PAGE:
(CNN) - Conservative Republican senators, led by Jim DeMint of South Carolina, are warning all other senators they will block any attempts to slip controversial legislation through the Senate in the final hours before the upcoming recess, unless they sign off on it first.
"What happens is at the end of a session, crap gets out of here that nobody knows what's in it and we're not going to do it anymore," Oklahoma Sen. Tom Coburn told CNN.
At issue are last minute requests from senators from both parties to get legislation cleared by unanimous consent, an often-used time saving parliamentary procedure that allows measures to pass without a recorded vote. As a recess approaches, it's common for dozens of measures to pass by UC, as the procedure is known on Capitol Hill.
"We said if you're going to try to give bills UC, give us 72 hours and give us a [Congressional Budget Office] score. Nobody said no, we just said give us time," Coburn said.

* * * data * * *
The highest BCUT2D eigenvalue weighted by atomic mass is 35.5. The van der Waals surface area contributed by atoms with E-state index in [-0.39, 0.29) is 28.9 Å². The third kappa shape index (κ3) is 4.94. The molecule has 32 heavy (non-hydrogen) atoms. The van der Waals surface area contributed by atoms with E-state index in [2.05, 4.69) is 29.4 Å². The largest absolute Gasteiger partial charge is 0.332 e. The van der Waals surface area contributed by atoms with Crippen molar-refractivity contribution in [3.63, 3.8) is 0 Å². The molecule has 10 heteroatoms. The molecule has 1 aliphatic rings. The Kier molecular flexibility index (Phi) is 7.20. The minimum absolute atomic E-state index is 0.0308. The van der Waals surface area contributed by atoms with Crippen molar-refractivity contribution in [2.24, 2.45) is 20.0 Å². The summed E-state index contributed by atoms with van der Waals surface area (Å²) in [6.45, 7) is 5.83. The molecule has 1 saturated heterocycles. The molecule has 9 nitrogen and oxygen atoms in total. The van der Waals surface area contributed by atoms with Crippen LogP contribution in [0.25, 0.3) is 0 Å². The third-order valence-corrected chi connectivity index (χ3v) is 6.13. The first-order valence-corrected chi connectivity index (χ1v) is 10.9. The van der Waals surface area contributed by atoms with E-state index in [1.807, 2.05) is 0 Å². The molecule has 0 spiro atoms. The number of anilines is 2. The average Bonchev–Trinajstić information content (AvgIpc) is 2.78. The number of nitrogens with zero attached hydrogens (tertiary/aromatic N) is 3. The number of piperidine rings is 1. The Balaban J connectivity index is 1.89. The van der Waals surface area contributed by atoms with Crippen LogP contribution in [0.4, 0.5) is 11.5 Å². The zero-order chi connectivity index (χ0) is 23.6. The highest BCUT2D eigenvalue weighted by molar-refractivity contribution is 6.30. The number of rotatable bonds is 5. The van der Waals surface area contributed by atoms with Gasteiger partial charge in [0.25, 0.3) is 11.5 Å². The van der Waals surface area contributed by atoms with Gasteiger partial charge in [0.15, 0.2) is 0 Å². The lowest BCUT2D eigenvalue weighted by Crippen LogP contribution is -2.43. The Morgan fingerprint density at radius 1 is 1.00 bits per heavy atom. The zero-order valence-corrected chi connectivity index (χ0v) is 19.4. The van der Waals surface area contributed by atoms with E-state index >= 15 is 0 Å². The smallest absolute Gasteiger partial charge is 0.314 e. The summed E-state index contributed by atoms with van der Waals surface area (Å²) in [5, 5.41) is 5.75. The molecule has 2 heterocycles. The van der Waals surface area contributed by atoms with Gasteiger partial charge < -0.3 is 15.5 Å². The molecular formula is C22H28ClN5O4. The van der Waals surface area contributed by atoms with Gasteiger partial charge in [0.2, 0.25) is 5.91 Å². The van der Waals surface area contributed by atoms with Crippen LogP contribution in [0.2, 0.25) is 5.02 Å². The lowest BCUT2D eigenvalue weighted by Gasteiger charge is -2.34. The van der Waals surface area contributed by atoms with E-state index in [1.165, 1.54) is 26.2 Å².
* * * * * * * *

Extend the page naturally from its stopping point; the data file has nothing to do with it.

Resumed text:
The warning came in a letter to Senate offices on behalf of the Senate Steering Committee, a conservative group of senators chaired by DeMint. It said any bill submitted after Tuesday would be blocked because there would not be enough time to vet the legislation ahead of the recess, which could start as early as Thursday.
'We've done this before," DeMint said. "All we're asking is that if folks want unanimous consent or something before we leave, to give us a few days to ready it and try to clear it."
DeMint, who told CNN that 40 to 50 pieces of legislation have already been submitted to his group for review, said he's tired of "trying to read things in the cloakroom while people are heading for the airport."
A top Democratic leadership aide insisted the conservative senators' complaints are overblown because most of the items that pass by UC are no more controversial than a recent measure designating September 16, 2010 as "American Legion Day."
However, DeMint spokesman Wesley Denton said that's because DeMint and others had blocked the more controversial bills.